ASUS Rampage Extreme

by Rob Williams on September 22, 2008 in Uncategorized

When the time came to design the Rampage Extreme, ASUS’ R&D went right to town. The X48-based board proves to be the most feature-packed one we’ve ever come across, and also one of the most overclockable. Aside from the robust design, water-cooled Northbridge and LCD Poster, the board even includes overclocking controls right on the PCB.

Page 10 – Power Consumption, Final Thoughts

To capture power consumption, we use a Kill-A-Watt, a cool gadget that plugs into your socket and reports the current wattage reading. We plug our testing machine directly into this, with our Gateway XHD3000 monitor plugged into the other available socket. Our results here show the power draw from the computer itself (including all internal components) and nothing else.

Please note that these figures also include the power draw from our Corsair Nautilus 500 water-cooling system, which gets its power from our PSU. Also, only one hard drive is connected to the motherboard and power supply, and the only ‘extra’ accessory used is the RAM fan. Before testing, network adapters are enabled, but no LAN cable is connected.

To record our results, we grab figures while the machine is completely idle, and then also while half of the processor (Core 2 Extreme QX9650 Quad-Core) is being utilized. The third and final set of results are grabbed while half of the CPU is being used in addition to the GPU (NVIDIA 9800 GTX), which represents a realistic result from normal gameplay.

Somewhat surprisingly, the Rampage Extreme managed to almost top the chart here, even when compared to other motherboards with an identical chipset. The only board to surpass it is eVGA’s 750i SLI FTW, but that’s thanks to its power-hungry Northbridge. It seems all those extra components on the Extreme make up for it, though, and it now makes sense why ASUS pushes the EPU technology so much.

Final Thoughts

Impossible: Recommending a $400 motherboard. It’s true… how could I reasonably recommend such an expensive motherboard? Truth is, I really can’t. But what’s important to note, is that while the board is expensive, it delivers enough to actually warrant the price tag… but like most things, it all depends on what you are looking for or expect.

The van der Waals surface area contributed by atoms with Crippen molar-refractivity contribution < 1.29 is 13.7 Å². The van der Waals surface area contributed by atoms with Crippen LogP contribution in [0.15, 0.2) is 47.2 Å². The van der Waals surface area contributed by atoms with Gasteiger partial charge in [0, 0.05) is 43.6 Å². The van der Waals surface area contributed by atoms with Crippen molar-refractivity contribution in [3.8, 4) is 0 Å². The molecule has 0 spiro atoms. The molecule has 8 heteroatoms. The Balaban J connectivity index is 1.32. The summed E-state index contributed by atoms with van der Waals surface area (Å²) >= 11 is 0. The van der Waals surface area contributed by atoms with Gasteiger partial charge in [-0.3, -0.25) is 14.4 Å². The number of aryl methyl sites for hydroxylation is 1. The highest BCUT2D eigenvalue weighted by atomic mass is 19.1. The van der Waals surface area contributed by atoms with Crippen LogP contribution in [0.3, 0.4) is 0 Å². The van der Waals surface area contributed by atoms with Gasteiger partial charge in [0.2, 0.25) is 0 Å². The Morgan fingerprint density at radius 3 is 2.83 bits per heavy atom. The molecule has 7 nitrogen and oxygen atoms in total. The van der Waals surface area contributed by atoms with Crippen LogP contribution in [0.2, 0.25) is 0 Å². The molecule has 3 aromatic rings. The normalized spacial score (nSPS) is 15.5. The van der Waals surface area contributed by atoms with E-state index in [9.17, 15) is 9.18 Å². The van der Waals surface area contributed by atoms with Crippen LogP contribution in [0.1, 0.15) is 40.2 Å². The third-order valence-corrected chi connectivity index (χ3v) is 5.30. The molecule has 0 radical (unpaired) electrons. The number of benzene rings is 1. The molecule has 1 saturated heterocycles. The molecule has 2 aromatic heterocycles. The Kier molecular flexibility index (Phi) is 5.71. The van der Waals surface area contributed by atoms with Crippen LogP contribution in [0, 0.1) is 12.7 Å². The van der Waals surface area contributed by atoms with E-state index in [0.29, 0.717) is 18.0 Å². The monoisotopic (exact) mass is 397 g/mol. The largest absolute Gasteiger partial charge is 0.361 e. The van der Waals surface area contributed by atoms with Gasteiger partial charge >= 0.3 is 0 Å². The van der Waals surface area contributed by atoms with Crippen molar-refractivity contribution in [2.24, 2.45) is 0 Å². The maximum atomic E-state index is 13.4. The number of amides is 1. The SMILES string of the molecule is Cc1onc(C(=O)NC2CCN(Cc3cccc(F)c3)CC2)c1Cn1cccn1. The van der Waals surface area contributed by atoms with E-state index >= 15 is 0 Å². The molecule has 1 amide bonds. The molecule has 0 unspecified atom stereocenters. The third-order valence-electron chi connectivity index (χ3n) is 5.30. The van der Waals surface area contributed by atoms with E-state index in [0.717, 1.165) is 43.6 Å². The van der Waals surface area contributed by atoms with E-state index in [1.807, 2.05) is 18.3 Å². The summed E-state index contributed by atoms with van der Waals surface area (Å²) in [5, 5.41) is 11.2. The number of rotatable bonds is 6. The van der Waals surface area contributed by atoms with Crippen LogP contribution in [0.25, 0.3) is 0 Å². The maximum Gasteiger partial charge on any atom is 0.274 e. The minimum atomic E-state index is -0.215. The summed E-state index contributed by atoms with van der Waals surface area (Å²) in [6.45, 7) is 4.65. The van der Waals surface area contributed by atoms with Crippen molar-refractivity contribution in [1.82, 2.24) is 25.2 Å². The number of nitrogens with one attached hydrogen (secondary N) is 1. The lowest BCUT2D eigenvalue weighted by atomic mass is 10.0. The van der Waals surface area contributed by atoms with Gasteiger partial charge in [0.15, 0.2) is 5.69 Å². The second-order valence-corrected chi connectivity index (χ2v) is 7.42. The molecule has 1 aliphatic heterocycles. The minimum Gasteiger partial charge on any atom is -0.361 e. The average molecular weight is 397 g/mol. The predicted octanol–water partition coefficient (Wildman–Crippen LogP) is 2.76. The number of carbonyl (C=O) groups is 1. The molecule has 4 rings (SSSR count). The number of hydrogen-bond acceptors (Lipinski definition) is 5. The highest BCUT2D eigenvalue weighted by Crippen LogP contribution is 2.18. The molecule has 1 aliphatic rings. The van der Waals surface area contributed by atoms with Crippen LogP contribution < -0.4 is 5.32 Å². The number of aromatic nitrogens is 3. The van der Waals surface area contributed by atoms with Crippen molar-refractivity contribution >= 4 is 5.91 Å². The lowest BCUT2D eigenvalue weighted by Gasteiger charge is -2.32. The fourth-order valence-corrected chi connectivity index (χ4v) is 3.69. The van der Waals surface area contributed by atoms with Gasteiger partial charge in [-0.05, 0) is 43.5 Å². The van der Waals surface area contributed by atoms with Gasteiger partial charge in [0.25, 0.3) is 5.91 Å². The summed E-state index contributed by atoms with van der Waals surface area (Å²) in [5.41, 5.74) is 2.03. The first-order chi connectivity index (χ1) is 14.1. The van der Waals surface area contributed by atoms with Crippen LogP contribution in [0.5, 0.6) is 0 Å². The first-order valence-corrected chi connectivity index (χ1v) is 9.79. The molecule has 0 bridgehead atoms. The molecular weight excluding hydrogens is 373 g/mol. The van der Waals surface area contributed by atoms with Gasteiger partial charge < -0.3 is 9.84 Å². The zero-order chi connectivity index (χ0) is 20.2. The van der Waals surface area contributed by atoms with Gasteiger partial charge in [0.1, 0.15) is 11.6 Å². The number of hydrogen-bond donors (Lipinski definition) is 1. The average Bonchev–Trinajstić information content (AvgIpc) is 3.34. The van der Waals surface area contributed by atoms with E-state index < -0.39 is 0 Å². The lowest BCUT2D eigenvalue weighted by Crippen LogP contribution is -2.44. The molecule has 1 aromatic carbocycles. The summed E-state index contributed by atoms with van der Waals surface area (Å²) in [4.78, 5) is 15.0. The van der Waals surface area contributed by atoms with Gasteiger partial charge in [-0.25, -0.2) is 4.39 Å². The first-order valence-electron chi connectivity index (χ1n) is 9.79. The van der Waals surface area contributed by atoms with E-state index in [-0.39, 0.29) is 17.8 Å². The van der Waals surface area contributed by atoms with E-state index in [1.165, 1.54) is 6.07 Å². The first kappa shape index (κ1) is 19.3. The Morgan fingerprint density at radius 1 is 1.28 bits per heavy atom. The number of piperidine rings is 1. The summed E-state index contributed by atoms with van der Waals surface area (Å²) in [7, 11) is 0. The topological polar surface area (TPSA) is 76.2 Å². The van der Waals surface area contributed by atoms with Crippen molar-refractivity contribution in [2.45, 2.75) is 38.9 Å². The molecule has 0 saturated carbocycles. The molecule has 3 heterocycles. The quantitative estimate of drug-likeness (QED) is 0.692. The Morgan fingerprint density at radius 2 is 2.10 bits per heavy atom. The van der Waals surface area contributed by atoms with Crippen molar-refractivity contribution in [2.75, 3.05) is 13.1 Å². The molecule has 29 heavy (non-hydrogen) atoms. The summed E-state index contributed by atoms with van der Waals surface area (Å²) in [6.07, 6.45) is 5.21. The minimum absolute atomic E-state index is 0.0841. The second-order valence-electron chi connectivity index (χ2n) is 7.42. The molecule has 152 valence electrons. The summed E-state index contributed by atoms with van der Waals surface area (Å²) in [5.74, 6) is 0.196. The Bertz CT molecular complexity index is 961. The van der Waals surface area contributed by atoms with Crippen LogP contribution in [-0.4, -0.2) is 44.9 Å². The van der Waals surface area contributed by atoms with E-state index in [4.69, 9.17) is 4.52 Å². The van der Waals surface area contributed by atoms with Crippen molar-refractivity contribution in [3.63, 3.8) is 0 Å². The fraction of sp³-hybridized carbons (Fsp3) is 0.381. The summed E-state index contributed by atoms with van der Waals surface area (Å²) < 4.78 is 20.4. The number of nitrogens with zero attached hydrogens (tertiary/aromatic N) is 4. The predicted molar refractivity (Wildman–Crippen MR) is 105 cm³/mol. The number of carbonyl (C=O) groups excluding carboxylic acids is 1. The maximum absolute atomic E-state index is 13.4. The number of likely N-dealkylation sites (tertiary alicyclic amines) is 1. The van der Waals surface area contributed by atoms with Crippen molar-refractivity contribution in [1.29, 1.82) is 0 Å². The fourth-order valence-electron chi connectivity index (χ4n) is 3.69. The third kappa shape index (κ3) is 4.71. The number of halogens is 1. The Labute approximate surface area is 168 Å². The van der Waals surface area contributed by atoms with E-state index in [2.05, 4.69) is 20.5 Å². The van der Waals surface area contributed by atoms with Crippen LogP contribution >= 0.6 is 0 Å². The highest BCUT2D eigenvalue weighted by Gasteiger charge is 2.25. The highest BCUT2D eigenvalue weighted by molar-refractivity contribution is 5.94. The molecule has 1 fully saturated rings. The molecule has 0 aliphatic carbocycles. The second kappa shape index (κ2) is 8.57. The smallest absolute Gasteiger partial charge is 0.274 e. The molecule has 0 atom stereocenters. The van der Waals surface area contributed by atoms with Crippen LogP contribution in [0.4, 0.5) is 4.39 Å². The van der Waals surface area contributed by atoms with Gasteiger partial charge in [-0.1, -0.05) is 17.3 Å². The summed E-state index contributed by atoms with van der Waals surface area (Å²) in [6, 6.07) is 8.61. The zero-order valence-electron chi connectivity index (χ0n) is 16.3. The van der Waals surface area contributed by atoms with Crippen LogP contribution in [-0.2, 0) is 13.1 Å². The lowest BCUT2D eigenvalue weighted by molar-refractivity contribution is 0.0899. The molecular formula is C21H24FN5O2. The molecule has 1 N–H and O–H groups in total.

Let’s start with the obvious… the overclocking-ability. ASUS really went to town with the Rampage Extreme, and it’s apparent the first time you enter the BIOS. The tweaking-ability caters to both the layman and the hardcore overclocker, and nobody will feel left out. Best of all, even if you feel overwhelmed by the sheer amount of options available, you can just wimp out (like me) and stick with what you know, and you’ll still be able to achieve a great clock.

Past that, the board is covered with more bling than a bad-boy hip-hop artist. Everywhere you look, there’s robust-looking heatsinks with cool red shrouds, an RoG emblem that glows even when the PC is turned off, a Northbridge water-block, replacement sinks, the LCD Poster and oh, let’s not forget the on-board overclocking controls.

If you don’t mind splurging on the most robust motherboard currently on the market, you won’t regret this one. It’s feature-packed, looks great and turned out to be one heck of an overclocking board. If I do have one notable gripe, it’s that the X-Fi audio card does not utilize an X-Fi chip. Rather, it uses emulated drivers that almost accomplish the same thing.

For the price, a real X-Fi card would have made the board even more reasonable, but I do know that Creative isn’t a company that particularly enjoys licensing out their chips to other companies, and that, to me, is undoubtedly the reason why a real X-Fi card is not used. At least ASUS did go as far as to include some emulation… that much in itself might be considered impressive.


  • The board’s an overclocker’s dream.
  • Feature-packed in every sense of the word.
  • Solid performer.
  • Unique features not found on other boards (on-board OC controls, LCD Poster).
  • Northbridge can be water-cooled.

  • $400 price tag is hard to swallow.
  • X-Fi audio card isn’t a real X-Fi card.

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Rob Williams

Rob founded Techgage in 2005 to be an 'Advocate of the consumer', focusing on fair reviews and keeping people apprised of news in the tech world. Catering to both enthusiasts and businesses alike; from desktop gaming to professional workstations, and all the supporting software.

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